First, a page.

Efforts to reduce carbon emission by gradually phasing out oil use mean that fields with bigger price tags, like the planned Cambo off the coast of Scotland, should not go ahead, according to financial think tank Carbon Tracker.
“The world has a great many existing oil projects that are lower cost and lower risk than Cambo and that are ahead in the financial pecking order,” according to Carbon Tracker founder and executive chairman Mark Campanale. “The IEA has said that ‘no new oil, coal or gas is needed’ in a 1.5°C scenario and Cambo is blatantly one of those projects.”
World leaders are currently convening in Glasgow, Scotland at the COP26 summit to define carbon reduction goals to mitigate climate change. The main thrust of that will be moving transport and industry to run on non-hydrocarbon resources. This will take decades, and the heart of the process will involve an orderly and efficient switch in future investment flows.
Projected output from fields that already produce or are in development amounts to an average of some 69 million barrels a day globally over the next two decades, Carbon Tracker said.
In the sustainable development scenario, there’s room for an average of 5 million barrels a day worth of additional oil fields worldwide, according to the report. Cambo, however, would only be needed if the required amount of new oil was twice that, pushing supply further up the cost curve. That size of output would take the world well beyond climate targets.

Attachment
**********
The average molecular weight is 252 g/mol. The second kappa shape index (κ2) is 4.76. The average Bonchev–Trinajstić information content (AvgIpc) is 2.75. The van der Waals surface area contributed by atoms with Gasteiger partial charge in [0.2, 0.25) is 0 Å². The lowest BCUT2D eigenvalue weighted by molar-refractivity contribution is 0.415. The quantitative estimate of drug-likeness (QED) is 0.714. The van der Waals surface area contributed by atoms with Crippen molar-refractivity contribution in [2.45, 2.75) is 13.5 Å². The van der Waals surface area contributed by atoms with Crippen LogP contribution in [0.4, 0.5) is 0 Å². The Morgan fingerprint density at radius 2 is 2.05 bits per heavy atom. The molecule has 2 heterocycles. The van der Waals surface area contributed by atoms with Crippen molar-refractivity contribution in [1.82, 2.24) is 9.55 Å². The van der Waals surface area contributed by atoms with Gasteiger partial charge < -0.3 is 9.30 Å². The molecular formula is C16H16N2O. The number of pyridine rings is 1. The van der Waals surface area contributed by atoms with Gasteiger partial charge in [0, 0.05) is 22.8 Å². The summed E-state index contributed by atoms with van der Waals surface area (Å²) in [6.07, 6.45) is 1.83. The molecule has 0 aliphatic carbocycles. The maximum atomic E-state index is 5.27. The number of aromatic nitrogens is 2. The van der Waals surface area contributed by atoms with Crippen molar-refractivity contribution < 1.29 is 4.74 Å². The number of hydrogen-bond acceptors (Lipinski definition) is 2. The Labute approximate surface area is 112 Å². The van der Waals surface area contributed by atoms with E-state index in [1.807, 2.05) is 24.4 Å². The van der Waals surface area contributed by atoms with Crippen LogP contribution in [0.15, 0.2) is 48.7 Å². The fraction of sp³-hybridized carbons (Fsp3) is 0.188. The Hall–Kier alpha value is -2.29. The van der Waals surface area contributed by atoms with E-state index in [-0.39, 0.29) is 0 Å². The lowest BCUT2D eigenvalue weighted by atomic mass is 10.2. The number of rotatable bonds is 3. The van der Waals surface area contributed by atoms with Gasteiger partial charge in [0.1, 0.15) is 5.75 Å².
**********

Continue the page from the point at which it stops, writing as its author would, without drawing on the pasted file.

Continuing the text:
The sustainable development scenario, in which temperature increases by less than 1.65 degrees Celsius, sees development for oil projects which can succeed economically at or under around $30 a barrel oil, according to the report.
The idea in energy transition is that renewable energy resources like wind and solar will eventually replace oil and gas. Renewable energy resources already represent a profitable economic opportunity in certain countries, according to Carbon Tracker.
The issue of cost is complicated by unevenly distributed oil and gas resources globally. Cost and complexity in the North Sea are mainly related to weather and geology. Meanwhile, nations with more abundant and easy oil fields such as Russia, Saudi Arabia and OPEC states tend to rely heavily on taxing these deposits for national budgets.
That said, Carbon Tracker makes a logical conclusion. Leading energy companies with large cash flows should be pushing transitions with new technology, management and engineering competency.
Countries that rely heavily on oil for social and budgetary means will gradually need to move to different national plans as other resources replace oil and gas. In many ways, there’s no reason some of those countries themselves can’t develop non-carbon businesses.